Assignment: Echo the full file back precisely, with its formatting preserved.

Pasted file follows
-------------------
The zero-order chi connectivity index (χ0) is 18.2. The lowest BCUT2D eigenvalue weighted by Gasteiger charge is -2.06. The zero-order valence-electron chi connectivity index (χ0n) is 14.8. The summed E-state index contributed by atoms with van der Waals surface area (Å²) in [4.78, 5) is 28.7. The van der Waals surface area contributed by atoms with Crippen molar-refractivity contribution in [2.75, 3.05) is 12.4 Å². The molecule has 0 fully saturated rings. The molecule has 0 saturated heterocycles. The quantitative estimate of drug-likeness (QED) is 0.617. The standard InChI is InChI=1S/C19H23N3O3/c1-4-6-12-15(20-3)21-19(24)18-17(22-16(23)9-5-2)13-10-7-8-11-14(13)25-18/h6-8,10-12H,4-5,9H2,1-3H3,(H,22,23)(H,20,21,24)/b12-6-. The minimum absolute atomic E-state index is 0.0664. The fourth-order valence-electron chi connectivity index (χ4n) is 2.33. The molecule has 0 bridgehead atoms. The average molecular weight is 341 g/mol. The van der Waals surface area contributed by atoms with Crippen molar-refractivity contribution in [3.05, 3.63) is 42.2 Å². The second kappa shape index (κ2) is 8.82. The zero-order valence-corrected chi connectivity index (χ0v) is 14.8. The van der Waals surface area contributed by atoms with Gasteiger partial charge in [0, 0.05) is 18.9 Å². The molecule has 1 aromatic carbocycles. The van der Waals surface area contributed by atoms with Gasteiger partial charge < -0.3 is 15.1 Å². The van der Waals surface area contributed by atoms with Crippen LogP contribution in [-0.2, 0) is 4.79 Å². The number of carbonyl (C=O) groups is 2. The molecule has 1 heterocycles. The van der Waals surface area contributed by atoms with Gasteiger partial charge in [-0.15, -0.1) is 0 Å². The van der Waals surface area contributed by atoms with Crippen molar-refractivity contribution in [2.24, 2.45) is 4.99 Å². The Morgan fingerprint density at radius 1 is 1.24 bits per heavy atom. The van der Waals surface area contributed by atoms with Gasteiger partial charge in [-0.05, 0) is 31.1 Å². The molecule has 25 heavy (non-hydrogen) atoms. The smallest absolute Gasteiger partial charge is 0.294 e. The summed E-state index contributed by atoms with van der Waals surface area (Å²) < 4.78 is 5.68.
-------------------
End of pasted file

The zero-order chi connectivity index (χ0) is 18.2. The lowest BCUT2D eigenvalue weighted by Gasteiger charge is -2.06. The zero-order valence-electron chi connectivity index (χ0n) is 14.8. The summed E-state index contributed by atoms with van der Waals surface area (Å²) in [4.78, 5) is 28.7. The van der Waals surface area contributed by atoms with Crippen molar-refractivity contribution in [2.75, 3.05) is 12.4 Å². The molecule has 0 fully saturated rings. The molecule has 0 saturated heterocycles. The quantitative estimate of drug-likeness (QED) is 0.617. The standard InChI is InChI=1S/C19H23N3O3/c1-4-6-12-15(20-3)21-19(24)18-17(22-16(23)9-5-2)13-10-7-8-11-14(13)25-18/h6-8,10-12H,4-5,9H2,1-3H3,(H,22,23)(H,20,21,24)/b12-6-. The minimum absolute atomic E-state index is 0.0664. The fourth-order valence-electron chi connectivity index (χ4n) is 2.33. The molecule has 0 bridgehead atoms. The average molecular weight is 341 g/mol. The van der Waals surface area contributed by atoms with Crippen molar-refractivity contribution in [3.05, 3.63) is 42.2 Å². The second kappa shape index (κ2) is 8.82. The zero-order valence-corrected chi connectivity index (χ0v) is 14.8. The van der Waals surface area contributed by atoms with Gasteiger partial charge in [0, 0.05) is 18.9 Å². The molecule has 1 aromatic carbocycles. The van der Waals surface area contributed by atoms with Gasteiger partial charge < -0.3 is 15.1 Å². The van der Waals surface area contributed by atoms with Crippen LogP contribution in [-0.2, 0) is 4.79 Å². The number of carbonyl (C=O) groups is 2. The molecule has 1 heterocycles. The van der Waals surface area contributed by atoms with Gasteiger partial charge in [-0.15, -0.1) is 0 Å². The van der Waals surface area contributed by atoms with Crippen molar-refractivity contribution in [2.24, 2.45) is 4.99 Å². The Morgan fingerprint density at radius 1 is 1.24 bits per heavy atom. The van der Waals surface area contributed by atoms with Gasteiger partial charge in [-0.05, 0) is 31.1 Å². The molecule has 25 heavy (non-hydrogen) atoms. The smallest absolute Gasteiger partial charge is 0.294 e. The summed E-state index contributed by atoms with van der Waals surface area (Å²) < 4.78 is 5.68.